Laundry closet spaces are tight and it can be a challenge to fit newer, larger clothes dryers into existing spaces without crushing your dryer vent ductwork by smashing it up against the wall. Not only does this interfere with your dryer’s efficiency, but it can also be a fire hazard. Give the ductwork extra room by building a recessed dryer vent box in your laundry area.
Things You'll Need
- Measuring tape
- Circular saw
- Metal backsplash panel, about 15 inches square
- Metal shears
- High-temperature sealant
Measure 1-foot lengths along the 2-by-4 with the measuring tape, marking each foot off with the pencil.
Cut the 2-by-4 into three 3-foot sections using the circular saw. Nail the 2-by-4s together to form a U-shaped frame.
Line the interior of the frame with the metal backsplash panel. Lay the wooden frame down on the ground, and place the metal panel on top of it so the top of the panel is even with the tops of the two boards on the sides of the frame.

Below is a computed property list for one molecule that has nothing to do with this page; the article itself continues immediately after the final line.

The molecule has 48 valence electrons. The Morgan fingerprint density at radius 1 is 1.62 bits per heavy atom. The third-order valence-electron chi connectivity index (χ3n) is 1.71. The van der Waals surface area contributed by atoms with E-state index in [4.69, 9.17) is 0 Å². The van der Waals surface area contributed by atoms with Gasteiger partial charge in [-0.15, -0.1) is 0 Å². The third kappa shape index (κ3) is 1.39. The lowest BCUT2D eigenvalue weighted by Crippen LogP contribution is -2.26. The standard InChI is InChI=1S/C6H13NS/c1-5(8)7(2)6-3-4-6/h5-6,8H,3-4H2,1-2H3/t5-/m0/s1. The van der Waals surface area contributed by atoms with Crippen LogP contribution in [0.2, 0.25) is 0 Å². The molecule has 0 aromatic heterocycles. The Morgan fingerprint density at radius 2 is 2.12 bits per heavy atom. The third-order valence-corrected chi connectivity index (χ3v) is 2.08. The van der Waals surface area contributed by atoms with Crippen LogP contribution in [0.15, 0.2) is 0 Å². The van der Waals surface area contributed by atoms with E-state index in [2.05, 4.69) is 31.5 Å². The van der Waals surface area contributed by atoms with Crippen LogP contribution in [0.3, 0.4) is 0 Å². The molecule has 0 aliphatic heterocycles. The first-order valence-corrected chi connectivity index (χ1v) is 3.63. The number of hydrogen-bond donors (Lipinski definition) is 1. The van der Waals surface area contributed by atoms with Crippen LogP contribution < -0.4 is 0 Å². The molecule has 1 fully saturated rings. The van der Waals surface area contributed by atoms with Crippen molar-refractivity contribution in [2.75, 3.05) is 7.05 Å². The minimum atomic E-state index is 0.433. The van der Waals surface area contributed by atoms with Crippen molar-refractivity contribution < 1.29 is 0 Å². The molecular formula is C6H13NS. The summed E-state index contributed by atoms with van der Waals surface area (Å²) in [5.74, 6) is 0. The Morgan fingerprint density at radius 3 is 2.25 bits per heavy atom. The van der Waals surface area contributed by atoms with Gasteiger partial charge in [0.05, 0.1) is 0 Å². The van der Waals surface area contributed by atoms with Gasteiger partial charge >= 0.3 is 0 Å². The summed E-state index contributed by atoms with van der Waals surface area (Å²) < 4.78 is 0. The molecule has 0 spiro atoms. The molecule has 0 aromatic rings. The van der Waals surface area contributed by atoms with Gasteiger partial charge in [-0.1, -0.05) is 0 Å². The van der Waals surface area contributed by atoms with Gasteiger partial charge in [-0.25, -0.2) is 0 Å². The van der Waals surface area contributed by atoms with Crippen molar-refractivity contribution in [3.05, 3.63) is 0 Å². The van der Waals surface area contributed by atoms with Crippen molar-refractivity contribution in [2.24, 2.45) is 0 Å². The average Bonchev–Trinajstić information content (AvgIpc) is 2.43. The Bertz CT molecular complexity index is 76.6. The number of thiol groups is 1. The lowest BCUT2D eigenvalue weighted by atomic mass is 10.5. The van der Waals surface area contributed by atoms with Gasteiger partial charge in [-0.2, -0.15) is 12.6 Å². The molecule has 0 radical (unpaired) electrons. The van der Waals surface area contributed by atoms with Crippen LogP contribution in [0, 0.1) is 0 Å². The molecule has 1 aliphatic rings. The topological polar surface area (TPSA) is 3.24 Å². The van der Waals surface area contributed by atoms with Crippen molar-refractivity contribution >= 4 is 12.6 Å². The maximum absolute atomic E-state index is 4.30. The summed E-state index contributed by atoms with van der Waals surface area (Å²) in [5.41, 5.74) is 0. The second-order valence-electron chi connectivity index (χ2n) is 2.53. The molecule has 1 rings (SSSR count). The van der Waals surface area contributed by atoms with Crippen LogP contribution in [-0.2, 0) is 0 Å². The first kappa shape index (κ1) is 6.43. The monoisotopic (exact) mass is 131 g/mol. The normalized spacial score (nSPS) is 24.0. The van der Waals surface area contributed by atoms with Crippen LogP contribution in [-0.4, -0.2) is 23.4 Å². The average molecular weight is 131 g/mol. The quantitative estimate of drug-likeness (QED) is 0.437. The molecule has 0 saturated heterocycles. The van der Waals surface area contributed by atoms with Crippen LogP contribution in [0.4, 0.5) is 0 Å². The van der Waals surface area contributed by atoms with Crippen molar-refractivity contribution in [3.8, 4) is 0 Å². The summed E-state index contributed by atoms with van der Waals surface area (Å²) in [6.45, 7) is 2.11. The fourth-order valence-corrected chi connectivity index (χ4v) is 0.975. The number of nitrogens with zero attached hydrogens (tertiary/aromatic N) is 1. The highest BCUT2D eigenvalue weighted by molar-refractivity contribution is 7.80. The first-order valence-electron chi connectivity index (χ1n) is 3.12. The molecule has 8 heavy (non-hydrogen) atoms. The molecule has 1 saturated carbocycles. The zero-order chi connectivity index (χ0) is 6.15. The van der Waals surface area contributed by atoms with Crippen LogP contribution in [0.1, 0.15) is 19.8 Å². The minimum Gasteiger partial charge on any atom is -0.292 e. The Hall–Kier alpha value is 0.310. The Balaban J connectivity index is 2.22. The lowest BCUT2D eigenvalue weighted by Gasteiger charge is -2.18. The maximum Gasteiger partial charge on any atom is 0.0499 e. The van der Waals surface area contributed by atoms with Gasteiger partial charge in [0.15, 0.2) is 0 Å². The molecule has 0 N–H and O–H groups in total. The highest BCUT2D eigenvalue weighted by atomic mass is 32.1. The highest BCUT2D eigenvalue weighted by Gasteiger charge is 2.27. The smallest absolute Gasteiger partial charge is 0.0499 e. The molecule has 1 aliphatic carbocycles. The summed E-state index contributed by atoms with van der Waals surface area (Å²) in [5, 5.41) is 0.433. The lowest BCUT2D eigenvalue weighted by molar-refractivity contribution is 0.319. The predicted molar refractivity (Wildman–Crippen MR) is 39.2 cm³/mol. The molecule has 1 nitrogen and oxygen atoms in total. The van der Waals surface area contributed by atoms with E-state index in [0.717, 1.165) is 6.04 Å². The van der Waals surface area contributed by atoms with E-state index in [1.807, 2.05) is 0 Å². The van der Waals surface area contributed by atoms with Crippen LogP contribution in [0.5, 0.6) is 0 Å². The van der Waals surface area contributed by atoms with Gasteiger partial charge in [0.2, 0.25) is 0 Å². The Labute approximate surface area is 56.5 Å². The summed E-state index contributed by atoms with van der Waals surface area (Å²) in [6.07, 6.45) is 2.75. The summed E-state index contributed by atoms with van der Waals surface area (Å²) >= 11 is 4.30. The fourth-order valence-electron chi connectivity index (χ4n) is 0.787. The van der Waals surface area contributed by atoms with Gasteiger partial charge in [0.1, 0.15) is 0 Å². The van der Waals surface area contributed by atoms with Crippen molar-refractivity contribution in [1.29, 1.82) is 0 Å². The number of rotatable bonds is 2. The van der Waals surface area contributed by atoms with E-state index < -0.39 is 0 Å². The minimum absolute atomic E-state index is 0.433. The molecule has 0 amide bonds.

Notch the metal panel with the metal shears. If the panel overhangs the sides of the frame by 2 inches, then measure 2 inches in on the bottom side of the panel and cut a small notch into the panel with the metal shears. If the bottom of the panel overhangs the bottom of the panel by 3 inches, measure 3 inches up on each side of the panel and make a notch.
Cut out the bottom corners on the metal panel. Cut into the panel at the notches you made, moving in a straight line until the notch from the bottom of the panel intersects with the notch on the side of the panel at each corner.
Bend the narrow section at the bottom of the panel upward until it is at a 90-degree angle to the rest of the panel. Bend the side sections of the panel that stick out beyond that narrow section up at a 90-degree angle too. You should now have a three-sided box that fits inside the wooden frame.
Apply the sealant to the inside of the wooden frame, then slide the metal liner inside of it. Allow it to dry for a couple of hours.
- Designing Your Dream Home; Susan Lang
- Ultimate Guide to Home Repair & Improvement; Editors of Creative Homeowner Press